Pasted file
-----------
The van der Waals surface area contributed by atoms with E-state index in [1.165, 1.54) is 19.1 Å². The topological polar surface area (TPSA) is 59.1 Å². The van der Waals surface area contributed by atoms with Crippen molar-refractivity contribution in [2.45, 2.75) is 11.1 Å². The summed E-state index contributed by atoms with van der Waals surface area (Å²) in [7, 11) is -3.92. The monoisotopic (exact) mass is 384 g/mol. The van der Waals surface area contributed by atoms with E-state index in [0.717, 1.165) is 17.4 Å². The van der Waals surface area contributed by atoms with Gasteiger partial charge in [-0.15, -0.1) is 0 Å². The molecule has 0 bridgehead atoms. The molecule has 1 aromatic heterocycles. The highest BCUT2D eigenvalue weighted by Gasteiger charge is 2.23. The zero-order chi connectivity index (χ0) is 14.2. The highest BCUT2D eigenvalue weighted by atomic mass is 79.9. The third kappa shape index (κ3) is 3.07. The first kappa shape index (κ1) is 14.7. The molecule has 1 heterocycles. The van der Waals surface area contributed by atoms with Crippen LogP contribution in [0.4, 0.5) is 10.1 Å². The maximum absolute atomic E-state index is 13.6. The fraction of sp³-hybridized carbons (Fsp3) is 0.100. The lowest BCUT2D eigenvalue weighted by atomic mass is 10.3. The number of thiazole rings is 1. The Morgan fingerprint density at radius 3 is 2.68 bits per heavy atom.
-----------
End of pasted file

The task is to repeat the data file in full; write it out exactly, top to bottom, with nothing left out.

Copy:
The van der Waals surface area contributed by atoms with E-state index in [1.165, 1.54) is 19.1 Å². The topological polar surface area (TPSA) is 59.1 Å². The van der Waals surface area contributed by atoms with Crippen molar-refractivity contribution in [2.45, 2.75) is 11.1 Å². The summed E-state index contributed by atoms with van der Waals surface area (Å²) in [7, 11) is -3.92. The monoisotopic (exact) mass is 384 g/mol. The van der Waals surface area contributed by atoms with E-state index in [0.717, 1.165) is 17.4 Å². The van der Waals surface area contributed by atoms with Gasteiger partial charge in [-0.15, -0.1) is 0 Å². The molecule has 0 bridgehead atoms. The molecule has 1 aromatic heterocycles. The highest BCUT2D eigenvalue weighted by Gasteiger charge is 2.23. The zero-order chi connectivity index (χ0) is 14.2. The highest BCUT2D eigenvalue weighted by atomic mass is 79.9. The third kappa shape index (κ3) is 3.07. The first kappa shape index (κ1) is 14.7. The molecule has 1 heterocycles. The van der Waals surface area contributed by atoms with Crippen LogP contribution in [0.4, 0.5) is 10.1 Å². The maximum absolute atomic E-state index is 13.6. The fraction of sp³-hybridized carbons (Fsp3) is 0.100. The lowest BCUT2D eigenvalue weighted by atomic mass is 10.3. The number of thiazole rings is 1. The Morgan fingerprint density at radius 3 is 2.68 bits per heavy atom.